Las Vegas Sun

November 27, 2014

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Horsford: Complaint motivated by politics

CARSON CITY -- A campaign complaint filed in March against Sen. Steven Horsford, D-North Las Vegas, was penned by Chaz Higgs, the husband of state Controller Kathy Augustine.

Horsford was one of Augustine's harshest critics during her recent impeachment trial, but Augustine said she didn't ask her husband to file the complaint against Horsford.

Augustine did, however, say she had been aware of several discrepencies in Horsford's campaign reports.

"I wasn't going to file the complaint," Augustine, a Republican, said. "I guess he (Higgs) just figured after everything that's happened, and Horsford being one of my most vocal critics, he was going to file a complaint."

Augustine said that Higgs, a nurse, stood by her during her impeachment trial on charges that she forced state employees to work on her campaign. The Assembly impeached her on the charges, and the Senate found her guilty on one charge of misusing state resources and censured her. She remained in office.

Horsford, a freshman senator, consistently said during the hearings that Augustine was in the wrong. He also introduced a bill that would have prohibited state officials from having employees work on their campaigns, though Senate Bill 162 died in the Senate Legislative Operations and Elections Committee.

In his letter to Secretary of State Dean Heller, Higgs pointed out two of Horsford's contributions that were attributed to "unknown" donors. Horsford said that one, for $1,000, was money he gave to his campaign. Another, for $500, was not a contribution, as it had been listed, but money he had given to a campaign worker for reimbursement of expenses, he said.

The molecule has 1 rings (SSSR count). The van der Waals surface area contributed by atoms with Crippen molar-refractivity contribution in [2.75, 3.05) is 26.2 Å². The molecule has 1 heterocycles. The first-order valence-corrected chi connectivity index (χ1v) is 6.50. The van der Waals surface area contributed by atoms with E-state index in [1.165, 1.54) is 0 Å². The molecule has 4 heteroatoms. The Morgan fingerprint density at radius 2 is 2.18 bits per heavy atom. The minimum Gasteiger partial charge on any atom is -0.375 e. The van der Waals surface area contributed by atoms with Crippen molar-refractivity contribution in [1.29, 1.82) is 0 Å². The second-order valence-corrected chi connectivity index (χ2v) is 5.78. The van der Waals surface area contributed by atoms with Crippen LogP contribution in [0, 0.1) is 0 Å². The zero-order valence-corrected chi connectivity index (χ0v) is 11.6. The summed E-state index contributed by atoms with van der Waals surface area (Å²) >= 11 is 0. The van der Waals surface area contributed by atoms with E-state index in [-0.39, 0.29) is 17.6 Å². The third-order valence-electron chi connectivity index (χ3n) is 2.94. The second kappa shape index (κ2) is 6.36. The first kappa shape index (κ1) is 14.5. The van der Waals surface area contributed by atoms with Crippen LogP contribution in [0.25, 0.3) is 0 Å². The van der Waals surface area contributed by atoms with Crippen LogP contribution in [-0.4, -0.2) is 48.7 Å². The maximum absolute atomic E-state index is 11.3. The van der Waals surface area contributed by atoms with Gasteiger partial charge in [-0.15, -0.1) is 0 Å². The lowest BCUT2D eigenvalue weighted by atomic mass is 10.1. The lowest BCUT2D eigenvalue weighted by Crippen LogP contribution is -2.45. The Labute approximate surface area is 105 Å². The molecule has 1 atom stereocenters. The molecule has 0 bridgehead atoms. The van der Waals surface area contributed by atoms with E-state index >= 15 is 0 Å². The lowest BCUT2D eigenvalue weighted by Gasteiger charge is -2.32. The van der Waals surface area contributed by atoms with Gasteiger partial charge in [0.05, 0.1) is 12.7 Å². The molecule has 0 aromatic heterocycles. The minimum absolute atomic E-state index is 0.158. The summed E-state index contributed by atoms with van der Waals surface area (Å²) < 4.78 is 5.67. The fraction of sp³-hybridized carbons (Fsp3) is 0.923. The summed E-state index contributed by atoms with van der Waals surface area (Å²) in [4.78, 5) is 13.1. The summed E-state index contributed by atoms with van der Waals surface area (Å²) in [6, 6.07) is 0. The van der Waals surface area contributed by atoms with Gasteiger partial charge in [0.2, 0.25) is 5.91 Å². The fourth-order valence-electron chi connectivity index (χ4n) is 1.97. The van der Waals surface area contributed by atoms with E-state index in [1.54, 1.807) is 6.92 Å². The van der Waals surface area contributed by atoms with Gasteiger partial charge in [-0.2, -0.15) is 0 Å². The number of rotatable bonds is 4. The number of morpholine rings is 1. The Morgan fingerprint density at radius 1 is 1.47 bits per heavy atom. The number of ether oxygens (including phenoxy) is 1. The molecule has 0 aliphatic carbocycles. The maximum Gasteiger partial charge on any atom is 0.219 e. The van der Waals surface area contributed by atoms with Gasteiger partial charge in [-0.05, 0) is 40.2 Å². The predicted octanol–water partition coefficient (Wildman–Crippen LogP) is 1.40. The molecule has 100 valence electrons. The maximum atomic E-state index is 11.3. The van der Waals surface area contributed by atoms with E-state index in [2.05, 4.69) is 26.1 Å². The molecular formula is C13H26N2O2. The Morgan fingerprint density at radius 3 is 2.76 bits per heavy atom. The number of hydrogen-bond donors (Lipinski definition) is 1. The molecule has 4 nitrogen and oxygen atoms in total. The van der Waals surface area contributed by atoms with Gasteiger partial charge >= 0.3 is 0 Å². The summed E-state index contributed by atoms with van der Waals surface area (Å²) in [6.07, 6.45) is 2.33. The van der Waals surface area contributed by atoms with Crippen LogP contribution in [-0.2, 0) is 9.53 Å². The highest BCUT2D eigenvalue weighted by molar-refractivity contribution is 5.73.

There were about 10 other donations that listed the names but not the addresses of the donors, Horsford said. Those names were sometimes listed without addresses on several different reports, he said.

State law requires all donor addresses to be listed on campaign reports.

It also requires anonymous contributions of more than $100 to be turned over to a nonprofit group or the state treasurer.

Horsford said the information wasn't given to his CPA in the first place, and he has filed amended reports.

"I regret the fact that we weren't able to have all the information that was brought to my attention," Horsford said. "But it's been corrected. I take full responsibility."

If Heller is not satisfied with Horsford's response, Horsford could be fined up to $5,000 per violation.